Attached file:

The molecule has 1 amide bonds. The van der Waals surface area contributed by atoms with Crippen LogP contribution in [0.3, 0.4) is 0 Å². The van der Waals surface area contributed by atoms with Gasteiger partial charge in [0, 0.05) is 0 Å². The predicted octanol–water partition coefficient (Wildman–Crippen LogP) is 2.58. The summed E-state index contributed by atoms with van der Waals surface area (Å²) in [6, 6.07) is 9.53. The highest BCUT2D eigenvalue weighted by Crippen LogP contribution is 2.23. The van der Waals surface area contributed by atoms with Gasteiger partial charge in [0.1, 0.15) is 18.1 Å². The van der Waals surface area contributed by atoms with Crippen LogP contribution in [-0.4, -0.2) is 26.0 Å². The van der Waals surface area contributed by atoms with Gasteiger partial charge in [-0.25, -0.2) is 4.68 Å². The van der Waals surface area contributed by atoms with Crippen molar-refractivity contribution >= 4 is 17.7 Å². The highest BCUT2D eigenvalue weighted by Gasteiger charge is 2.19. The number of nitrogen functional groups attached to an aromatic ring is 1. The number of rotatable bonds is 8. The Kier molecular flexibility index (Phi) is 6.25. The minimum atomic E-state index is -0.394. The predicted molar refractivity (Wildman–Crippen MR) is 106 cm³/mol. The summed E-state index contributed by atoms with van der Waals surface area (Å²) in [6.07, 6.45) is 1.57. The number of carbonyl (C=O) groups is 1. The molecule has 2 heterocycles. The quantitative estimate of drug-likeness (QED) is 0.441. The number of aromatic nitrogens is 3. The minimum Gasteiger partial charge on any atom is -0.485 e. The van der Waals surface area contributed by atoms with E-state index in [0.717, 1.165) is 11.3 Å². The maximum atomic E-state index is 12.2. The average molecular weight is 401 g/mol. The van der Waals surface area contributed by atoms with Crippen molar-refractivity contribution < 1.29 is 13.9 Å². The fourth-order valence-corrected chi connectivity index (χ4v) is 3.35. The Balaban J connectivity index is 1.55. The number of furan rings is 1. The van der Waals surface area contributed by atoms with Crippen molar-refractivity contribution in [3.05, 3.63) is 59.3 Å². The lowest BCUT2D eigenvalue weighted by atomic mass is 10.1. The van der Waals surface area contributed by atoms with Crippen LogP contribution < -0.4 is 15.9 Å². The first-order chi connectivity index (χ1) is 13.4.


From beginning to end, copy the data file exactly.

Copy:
The molecule has 1 amide bonds. The van der Waals surface area contributed by atoms with Crippen LogP contribution in [0.3, 0.4) is 0 Å². The van der Waals surface area contributed by atoms with Gasteiger partial charge in [0, 0.05) is 0 Å². The predicted octanol–water partition coefficient (Wildman–Crippen LogP) is 2.58. The summed E-state index contributed by atoms with van der Waals surface area (Å²) in [6, 6.07) is 9.53. The highest BCUT2D eigenvalue weighted by Crippen LogP contribution is 2.23. The van der Waals surface area contributed by atoms with Gasteiger partial charge in [0.1, 0.15) is 18.1 Å². The van der Waals surface area contributed by atoms with Crippen LogP contribution in [-0.4, -0.2) is 26.0 Å². The van der Waals surface area contributed by atoms with Gasteiger partial charge in [-0.25, -0.2) is 4.68 Å². The van der Waals surface area contributed by atoms with Crippen molar-refractivity contribution >= 4 is 17.7 Å². The highest BCUT2D eigenvalue weighted by Gasteiger charge is 2.19. The number of nitrogen functional groups attached to an aromatic ring is 1. The number of rotatable bonds is 8. The Kier molecular flexibility index (Phi) is 6.25. The minimum atomic E-state index is -0.394. The predicted molar refractivity (Wildman–Crippen MR) is 106 cm³/mol. The summed E-state index contributed by atoms with van der Waals surface area (Å²) in [6.07, 6.45) is 1.57. The number of carbonyl (C=O) groups is 1. The molecule has 2 heterocycles. The quantitative estimate of drug-likeness (QED) is 0.441. The number of aromatic nitrogens is 3. The minimum Gasteiger partial charge on any atom is -0.485 e. The van der Waals surface area contributed by atoms with E-state index in [0.717, 1.165) is 11.3 Å². The maximum atomic E-state index is 12.2. The average molecular weight is 401 g/mol. The van der Waals surface area contributed by atoms with Crippen molar-refractivity contribution < 1.29 is 13.9 Å². The fourth-order valence-corrected chi connectivity index (χ4v) is 3.35. The Balaban J connectivity index is 1.55. The number of furan rings is 1. The van der Waals surface area contributed by atoms with Crippen molar-refractivity contribution in [3.05, 3.63) is 59.3 Å². The lowest BCUT2D eigenvalue weighted by atomic mass is 10.1. The van der Waals surface area contributed by atoms with Crippen LogP contribution < -0.4 is 15.9 Å². The first-order chi connectivity index (χ1) is 13.4.